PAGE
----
Top 20 R posts of 2011 (and some R-bloggers statistics)

January 1, 2012

(This article was first published on R-statistics blog » R, and kindly contributed to R-bloggers) is now two years young. The site is an (unofficial) online R journal written by bloggers who agreed to contribute their R articles to the site.
In this post I wish to celebrate R-bloggers’ second birthmounth by sharing with you:

  1. Links to the top 20 posts of 2011
  2. Statistics on “how well” R-bloggers did this year
  3. An invitation for sponsors/supporters to help keep the site alive

1. Top 24 R posts of 2011

R-bloggers’ success is largely owed to the content submitted by the R bloggers themselves.  The R community currently has almost 300 active R bloggers (links to the blogs are clearly visible in the right navigation bar on the R-bloggers homepage).  In the past year, these bloggers wrote over 2800 posts about R.

Here is a list of the top visited posts on the site in 2011:

  1. How much of r is written in r
  2. Cpu and gpu trends over time
  3. Select operations on r data frames
  4. Getting started with sweave r latex eclipse statet texlipse
  5. Delete rows from r data frame
  6. Amanda cox on how the new york times graphics department uses r
  7. Hipster programming languages
  8. Opendata r google easy maps
  9. New r generated video has stackoverflow posting behavior changed over time
  10. SNA visualising an email box with r
  11. 100 prisoners 100 lines of code
  12. Google ai challenge languages used by the best programmers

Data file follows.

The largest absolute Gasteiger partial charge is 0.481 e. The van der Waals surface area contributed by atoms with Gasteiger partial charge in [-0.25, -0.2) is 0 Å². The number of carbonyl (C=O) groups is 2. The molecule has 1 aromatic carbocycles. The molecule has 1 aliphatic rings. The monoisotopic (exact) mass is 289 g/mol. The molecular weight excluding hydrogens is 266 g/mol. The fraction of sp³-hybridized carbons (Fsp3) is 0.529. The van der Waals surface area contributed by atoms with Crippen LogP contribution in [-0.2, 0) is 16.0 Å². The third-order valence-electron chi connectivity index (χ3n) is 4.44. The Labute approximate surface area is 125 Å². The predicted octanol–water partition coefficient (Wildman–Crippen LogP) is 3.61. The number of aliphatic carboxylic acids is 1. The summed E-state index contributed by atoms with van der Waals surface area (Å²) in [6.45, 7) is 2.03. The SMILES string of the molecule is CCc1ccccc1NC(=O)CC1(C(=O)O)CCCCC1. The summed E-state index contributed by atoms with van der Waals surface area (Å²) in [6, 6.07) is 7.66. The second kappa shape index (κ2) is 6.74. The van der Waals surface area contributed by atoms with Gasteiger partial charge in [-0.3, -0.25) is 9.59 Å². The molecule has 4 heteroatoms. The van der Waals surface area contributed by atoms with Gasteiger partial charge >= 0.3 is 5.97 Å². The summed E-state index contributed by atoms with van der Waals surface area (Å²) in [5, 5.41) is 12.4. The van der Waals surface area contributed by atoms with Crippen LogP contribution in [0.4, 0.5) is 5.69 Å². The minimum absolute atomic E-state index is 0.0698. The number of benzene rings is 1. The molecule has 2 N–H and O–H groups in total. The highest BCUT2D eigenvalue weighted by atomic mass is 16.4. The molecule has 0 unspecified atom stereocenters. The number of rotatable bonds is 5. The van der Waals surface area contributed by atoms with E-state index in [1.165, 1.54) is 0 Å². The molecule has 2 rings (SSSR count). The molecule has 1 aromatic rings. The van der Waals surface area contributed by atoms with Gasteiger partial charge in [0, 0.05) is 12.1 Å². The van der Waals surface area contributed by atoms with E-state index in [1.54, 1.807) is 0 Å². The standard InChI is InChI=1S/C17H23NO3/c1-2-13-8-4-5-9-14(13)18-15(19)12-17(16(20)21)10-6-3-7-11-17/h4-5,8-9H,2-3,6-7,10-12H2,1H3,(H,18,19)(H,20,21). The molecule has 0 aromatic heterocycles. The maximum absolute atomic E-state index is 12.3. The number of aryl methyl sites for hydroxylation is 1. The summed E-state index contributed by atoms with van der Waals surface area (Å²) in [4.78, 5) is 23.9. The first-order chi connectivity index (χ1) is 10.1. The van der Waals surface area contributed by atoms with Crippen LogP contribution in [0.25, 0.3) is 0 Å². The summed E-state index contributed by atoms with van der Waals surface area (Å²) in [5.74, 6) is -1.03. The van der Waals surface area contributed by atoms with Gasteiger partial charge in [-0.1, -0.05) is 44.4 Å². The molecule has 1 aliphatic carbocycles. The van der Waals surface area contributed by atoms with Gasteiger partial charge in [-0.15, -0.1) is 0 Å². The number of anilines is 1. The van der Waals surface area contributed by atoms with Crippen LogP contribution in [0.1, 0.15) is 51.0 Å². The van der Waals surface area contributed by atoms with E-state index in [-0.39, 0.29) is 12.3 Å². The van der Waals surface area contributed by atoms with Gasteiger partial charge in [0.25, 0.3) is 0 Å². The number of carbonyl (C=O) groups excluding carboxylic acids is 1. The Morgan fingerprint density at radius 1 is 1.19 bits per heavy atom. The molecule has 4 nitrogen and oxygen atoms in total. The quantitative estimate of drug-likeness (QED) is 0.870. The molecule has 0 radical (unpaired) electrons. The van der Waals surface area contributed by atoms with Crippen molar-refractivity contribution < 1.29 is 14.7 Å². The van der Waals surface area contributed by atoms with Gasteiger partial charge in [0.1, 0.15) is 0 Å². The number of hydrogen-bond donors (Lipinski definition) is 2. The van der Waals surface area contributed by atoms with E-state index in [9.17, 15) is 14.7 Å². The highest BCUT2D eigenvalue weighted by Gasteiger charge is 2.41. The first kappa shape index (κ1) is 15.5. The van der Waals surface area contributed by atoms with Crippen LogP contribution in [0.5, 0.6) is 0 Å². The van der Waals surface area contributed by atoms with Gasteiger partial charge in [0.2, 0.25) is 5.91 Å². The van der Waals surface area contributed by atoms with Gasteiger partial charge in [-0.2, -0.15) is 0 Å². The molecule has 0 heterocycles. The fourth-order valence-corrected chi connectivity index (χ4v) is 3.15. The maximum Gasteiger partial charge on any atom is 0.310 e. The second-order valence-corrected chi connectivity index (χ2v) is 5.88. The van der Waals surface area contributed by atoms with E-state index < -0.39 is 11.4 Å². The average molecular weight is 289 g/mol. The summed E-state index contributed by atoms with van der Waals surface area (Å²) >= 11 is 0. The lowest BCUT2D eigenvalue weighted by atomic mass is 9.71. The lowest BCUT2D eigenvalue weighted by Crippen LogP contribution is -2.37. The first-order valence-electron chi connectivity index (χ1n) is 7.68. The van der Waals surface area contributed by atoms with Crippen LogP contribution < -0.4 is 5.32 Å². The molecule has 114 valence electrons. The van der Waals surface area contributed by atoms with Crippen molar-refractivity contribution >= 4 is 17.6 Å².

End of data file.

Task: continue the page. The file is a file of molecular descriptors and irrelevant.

13. Basics on markov chain for parents
  14. Top 10 algorithms in data mining
  15. A million random digits review of reviews
  16. Character occurrence in passwords
  17. Setting graph margins in r using the par function and lots of cow milk
  18. The new r compiler package in r 2 13 0 some first experiments
  19. Tutorial principal components analysis pca in r
  20. Making guis using c and r with the help of r net

2. Statistics – how well did R-bloggers do this year

There are several matrices one can consider when evaluating the success of a website.  I’ll present a few of them here and will begin by talking about the visitors to the site.

This year, the site was visited by over 665,000 “Unique Visitors.”  There was a total of over 1.4 million visits and over 2.8 million page-views.  People have surfed the site from over 200 countries, with the greatest number of visitors coming from the United States (~40%) and then followed by the United Kingdom (6.9%), Germany (6.6%), Canada (4.7%), France (3.3%), and other countries.

The site has received between 15,000 to 45,000 visits a week in the past few months, and I suspect this number will remain stable in the next few months (unless something very interesting will happen).

I believe this number will stay constant thanks to visitors’ loyalty: 55% of the site’s visits came from returning users.

Another indicator of reader loyalty is the number of subscribers to R-bloggers as counted by feedburner, which includes both RSS readers and e-mail subscribers.  The range of subscribers is estimated to be between 5600 to 5900.

Thus, I am very happy to see that R-bloggers continues to succeed in offering a real service to the global R users community.

3. Invitation to sponsor/advertise on R-bloggers

This year I was sadly accused by google adsense of click fraud (which I did not do, but have no way of proving my innocence).  Therefor, I am no longer able to use google adsense to sustain R-bloggers high monthly bills, and I turned to rely on direct  sponsoring of R-bloggers.

If you are interested in sponsoring/placing-ads/supporting R-bloggers, then you are welcome to contact me.

Happy new year!
Tal Galili

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